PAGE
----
I have known many homeschoolers over the years that swear by their support group and claim that without it, they would be lost. For those not in the loop, a home school support group is designed to get homeschoolers together to socialize, to help and support new homeschoolers, to organize and plan field trips together (with the added benefit of being able to get a group discount), and to have an outlet that can help out when things get stressful. 

People always ask me if I run or belong to one. The simple answer is that I do not because it is not a great fit for my family. Running and organizing a group takes an enormous amount of organization and time that I just do not have and being a productive member demands a fair amount of time in order to benefit from membership.

Even though we opt out of joining (or running) a group, most home school groups are wonderful outlets for new parents to the home school lifestyle. They can help ease the transition from the role of parent to teacher and from the role of child to student. Believe it or not, children and parents DO get confused when their roles are changed within a family setting.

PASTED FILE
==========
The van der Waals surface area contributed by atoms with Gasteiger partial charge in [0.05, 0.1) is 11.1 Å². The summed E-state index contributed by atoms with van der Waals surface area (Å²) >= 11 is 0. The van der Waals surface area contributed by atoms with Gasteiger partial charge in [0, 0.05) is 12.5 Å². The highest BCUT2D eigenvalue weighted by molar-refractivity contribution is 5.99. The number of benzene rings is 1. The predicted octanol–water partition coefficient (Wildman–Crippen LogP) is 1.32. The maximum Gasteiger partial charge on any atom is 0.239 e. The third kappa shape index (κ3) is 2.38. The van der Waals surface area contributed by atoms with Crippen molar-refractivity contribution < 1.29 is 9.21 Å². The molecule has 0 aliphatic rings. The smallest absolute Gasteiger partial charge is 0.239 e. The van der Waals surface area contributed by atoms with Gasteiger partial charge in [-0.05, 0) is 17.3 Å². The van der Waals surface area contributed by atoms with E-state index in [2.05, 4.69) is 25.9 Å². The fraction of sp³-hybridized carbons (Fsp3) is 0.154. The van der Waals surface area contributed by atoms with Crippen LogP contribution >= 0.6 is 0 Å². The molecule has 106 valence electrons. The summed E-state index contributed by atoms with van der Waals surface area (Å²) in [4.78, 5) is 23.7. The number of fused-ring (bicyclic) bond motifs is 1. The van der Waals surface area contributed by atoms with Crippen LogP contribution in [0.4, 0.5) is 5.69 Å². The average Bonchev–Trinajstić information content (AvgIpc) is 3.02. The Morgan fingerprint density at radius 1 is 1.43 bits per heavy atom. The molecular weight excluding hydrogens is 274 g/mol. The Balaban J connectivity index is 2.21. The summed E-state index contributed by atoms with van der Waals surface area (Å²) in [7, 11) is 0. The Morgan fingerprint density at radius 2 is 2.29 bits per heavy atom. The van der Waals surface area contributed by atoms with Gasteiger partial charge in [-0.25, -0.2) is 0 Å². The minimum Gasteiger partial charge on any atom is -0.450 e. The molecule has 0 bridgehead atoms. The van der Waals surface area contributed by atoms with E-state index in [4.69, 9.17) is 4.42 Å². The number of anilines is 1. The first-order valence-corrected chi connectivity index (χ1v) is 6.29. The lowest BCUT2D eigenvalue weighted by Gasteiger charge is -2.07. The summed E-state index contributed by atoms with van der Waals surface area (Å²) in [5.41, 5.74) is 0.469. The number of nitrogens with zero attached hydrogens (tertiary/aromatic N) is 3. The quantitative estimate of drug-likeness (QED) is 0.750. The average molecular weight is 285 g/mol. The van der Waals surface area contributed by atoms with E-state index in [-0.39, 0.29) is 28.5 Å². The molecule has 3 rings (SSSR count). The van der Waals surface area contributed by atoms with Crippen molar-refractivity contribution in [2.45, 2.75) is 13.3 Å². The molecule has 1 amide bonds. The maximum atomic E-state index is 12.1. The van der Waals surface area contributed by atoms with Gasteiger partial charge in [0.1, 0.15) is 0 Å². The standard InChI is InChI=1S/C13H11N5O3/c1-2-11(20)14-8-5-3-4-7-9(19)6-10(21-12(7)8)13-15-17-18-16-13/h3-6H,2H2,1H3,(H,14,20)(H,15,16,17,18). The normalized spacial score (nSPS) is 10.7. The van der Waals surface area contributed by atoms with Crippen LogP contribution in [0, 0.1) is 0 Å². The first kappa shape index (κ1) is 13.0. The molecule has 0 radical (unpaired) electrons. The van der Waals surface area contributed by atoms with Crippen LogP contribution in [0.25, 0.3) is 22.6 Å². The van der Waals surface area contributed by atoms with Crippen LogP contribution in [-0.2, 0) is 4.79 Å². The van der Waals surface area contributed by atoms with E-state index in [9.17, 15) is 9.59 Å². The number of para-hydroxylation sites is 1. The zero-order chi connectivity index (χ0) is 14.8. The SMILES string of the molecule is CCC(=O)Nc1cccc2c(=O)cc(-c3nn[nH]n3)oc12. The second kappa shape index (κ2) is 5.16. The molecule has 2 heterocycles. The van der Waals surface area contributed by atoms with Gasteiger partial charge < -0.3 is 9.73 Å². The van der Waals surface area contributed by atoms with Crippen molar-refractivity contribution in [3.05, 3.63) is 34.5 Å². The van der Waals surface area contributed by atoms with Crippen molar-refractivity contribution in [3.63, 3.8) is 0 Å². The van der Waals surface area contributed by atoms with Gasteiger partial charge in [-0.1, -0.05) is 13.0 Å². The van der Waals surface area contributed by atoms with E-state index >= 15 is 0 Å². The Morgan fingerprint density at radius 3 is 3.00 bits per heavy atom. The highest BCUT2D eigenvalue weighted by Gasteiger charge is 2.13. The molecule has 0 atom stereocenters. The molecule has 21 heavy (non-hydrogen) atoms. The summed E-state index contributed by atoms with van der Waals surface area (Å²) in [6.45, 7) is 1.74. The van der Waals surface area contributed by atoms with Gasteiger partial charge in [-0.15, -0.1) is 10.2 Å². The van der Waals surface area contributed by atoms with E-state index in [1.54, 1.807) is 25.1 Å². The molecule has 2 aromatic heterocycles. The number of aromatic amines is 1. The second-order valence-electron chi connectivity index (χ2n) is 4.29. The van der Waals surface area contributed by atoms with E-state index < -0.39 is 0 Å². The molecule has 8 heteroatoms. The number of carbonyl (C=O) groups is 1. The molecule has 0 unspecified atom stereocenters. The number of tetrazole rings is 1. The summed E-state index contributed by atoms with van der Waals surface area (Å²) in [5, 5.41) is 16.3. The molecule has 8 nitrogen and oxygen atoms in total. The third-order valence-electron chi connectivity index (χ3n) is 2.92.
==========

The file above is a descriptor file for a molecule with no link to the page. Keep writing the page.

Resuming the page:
Whether you belong to a group or not, you will need a support system to help cheer you on when you doubt yourself and encourage you when you get overwhelmed. It is very hard to home school without someone else to bounce ideas around with or to just call and vent. Therefore, if you choose to skip the group then make sure you have a solid back up plan that includes plenty of encouraging friends or family members.

Tuesday, November 30, 2010

Time4Learning Review

We have spent the last month abandoning our curriculum in favor of the Time4Learning website. Since we started, we have had our ups and downs with the site. I will take you through the major highs and lows.
“Time4Learning is a new approach that takes advantage of today's technology. It's a convenient, online home education program that combines learning with fun educational teaching games.”

The Time4Learning site has an AMAZING Language Arts program. It is packed with interactive areas and fun, quirky characters that draw in students and teach difficult concepts like simile and prefixes.